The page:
Maier shows us how that transformation occurred. She walks us through many other obscure government documents during the Founding Era to…

By Pauline Maier,

Why should I read it?

2 authors picked American Scripture as one of their favorite books, and they share why you should read it.

What is this book about?

Pauline Maier shows us the Declaration as both the defining statement of our national identity and the moral standard by which we live as a nation. It is truly "American Scripture," and Maier tells us how it came to be -- from the Declaration's birth in the hard and tortuous struggle by which Americans arrived at Independence to the ways in which, in the nineteenth century, the document itself became sanctified.

Maier describes the transformation of the Second Continental Congress into a national government, unlike anything that preceded or followed it, and with more authority than the colonists would ever…


Book cover of My Name Is Resolute

Rose Osterman Kleidon Author Of 1836: Year of Escape

From my list on immigration in the 1800s.

Who am I?

By chance, I was entrusted with rare historical documents about the immigrant generations in our family, which inspired this novel and grounded it in reality. Who wouldn’t wonder why they came? Besides, I have always been fascinated by pre-modern times and how steam power changed everything and dragged us along, kicking and screaming. And, even though they arrived in America in 1836, I grew up on the farm where they lived, so I heard tales of their amazing journey. It may be 186 years on, but it’s time to tell their story, which, it turns out, is a story for us all.  

Rose's book list on immigration in the 1800s

Rose Osterman Kleidon Why did Rose love this book?

In My Name Is Resolute, the main character, Resolute Talbot, is not an immigrant, but she is on the move, captured in Jamaica as a child in 1729 and taken by ship to New England to be sold into slavery. Resolute’s story takes the reader to fascinating places, including the American colonies as they begin to boil with pre-Revolutionary fervor. The era and events are challenging enough and made even more interesting as the narrator’s voice changes to reflect the change from child to woman. Highly recommended. 

By Nancy E. Turner,

Why should I read it?

1 author picked My Name Is Resolute as one of their favorite books, and they share why you should read it.

What is this book about?

Nancy Turner burst onto the literary scene with her hugely popular novels These Is My Words, Sarah's Quilt, and The Star Garden. Now, Turner has written the novel she was born to write, this exciting and heartfelt story of a woman struggling to find herself during the tumultuous years preceding the American Revolution. The year is 1729, and Resolute Talbot and her siblings are captured by pirates, taken from their family in Jamaica, and brought to the New World. Resolute and her sister are sold into slavery in New England and taught the trade of spinning and weaving. When Resolute…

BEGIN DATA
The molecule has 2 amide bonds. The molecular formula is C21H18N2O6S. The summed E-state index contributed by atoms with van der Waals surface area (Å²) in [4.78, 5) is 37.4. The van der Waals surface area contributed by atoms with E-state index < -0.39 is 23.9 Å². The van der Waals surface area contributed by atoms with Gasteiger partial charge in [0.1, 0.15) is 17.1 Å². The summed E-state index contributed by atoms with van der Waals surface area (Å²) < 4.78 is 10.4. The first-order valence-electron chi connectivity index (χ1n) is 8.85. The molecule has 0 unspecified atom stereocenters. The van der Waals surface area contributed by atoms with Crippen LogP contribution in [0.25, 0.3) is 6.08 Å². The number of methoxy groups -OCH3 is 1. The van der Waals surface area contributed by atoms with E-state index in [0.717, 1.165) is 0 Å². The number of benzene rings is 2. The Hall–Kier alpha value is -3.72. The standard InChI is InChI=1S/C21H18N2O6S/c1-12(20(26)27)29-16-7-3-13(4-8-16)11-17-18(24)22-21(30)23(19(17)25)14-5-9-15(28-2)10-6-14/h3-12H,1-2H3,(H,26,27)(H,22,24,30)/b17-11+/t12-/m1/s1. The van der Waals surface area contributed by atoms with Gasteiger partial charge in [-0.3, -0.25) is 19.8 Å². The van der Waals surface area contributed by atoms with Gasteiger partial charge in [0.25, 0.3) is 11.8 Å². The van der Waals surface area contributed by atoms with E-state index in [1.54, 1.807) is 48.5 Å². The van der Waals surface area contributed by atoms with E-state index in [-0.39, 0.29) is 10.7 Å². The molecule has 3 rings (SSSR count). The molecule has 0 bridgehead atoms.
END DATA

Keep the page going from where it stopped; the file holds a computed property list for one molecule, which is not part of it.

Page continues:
Book cover of Sybil Ludington's Midnight Ride

Marlene Targ Brill Author Of Allen Jay and the Underground Railroad

From my list on showing children making a difference.

Who am I?

I chose this focus because it fulfills one of my main goals of writing—to empower young readers by showing how what they do matters. Even the simplest actions can have huge consequences, no matter what someone’s age is. Whether someone saves another person’s life, like Allen Jay did, or stand up to a bully, doing what’s right makes a difference. Also, I like to right children into history so they understand that they’ve always played a key role in bettering this world.

Marlene's book list on showing children making a difference

Marlene Targ Brill Why did Marlene love this book?

Most people learn in school about Paul Revere’s ride in 1775 to warn colonists that British soldiers were coming to attack them. But few learn about the 16-year-old girl who made a similar run to gather militia for a surprise attack. Sybil supposedly rode alone at night about 40 miles in pouring rain, ultimately gathering 400 men to battle the British soldiers. She rode farther than Paul Revere in worse weather, and didn’t get captured as he did. This ordinary teenager, Sybil, was able to complete an ordinary feat.

By Marsha Amstel, Ellen Beier (illustrator),

Why should I read it?

1 author picked Sybil Ludington's Midnight Ride as one of their favorite books, and they share why you should read it. This book is for kids age 7, 8, 9, and 10.

What is this book about?

On a dark, cold, and rainy night in April 1777, Sybil Ludington sets out on a journey to warn American soldiers that danger is headed their way. The British are coming! They have already attacked a nearby town, and it is up to sixteen-year-old Sybil to make sure that she reaches the American soldiers before the British do. With only a large stick to defend herself, and her horse, Star, for company, Sybil rides off into the perilous night and changes the course of the American Revolution. The true story of Sybil's bravery and perseverance are faithfully related by Marsha…


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Interested in the American Revolution, the American Revolutionary War, and George Washington?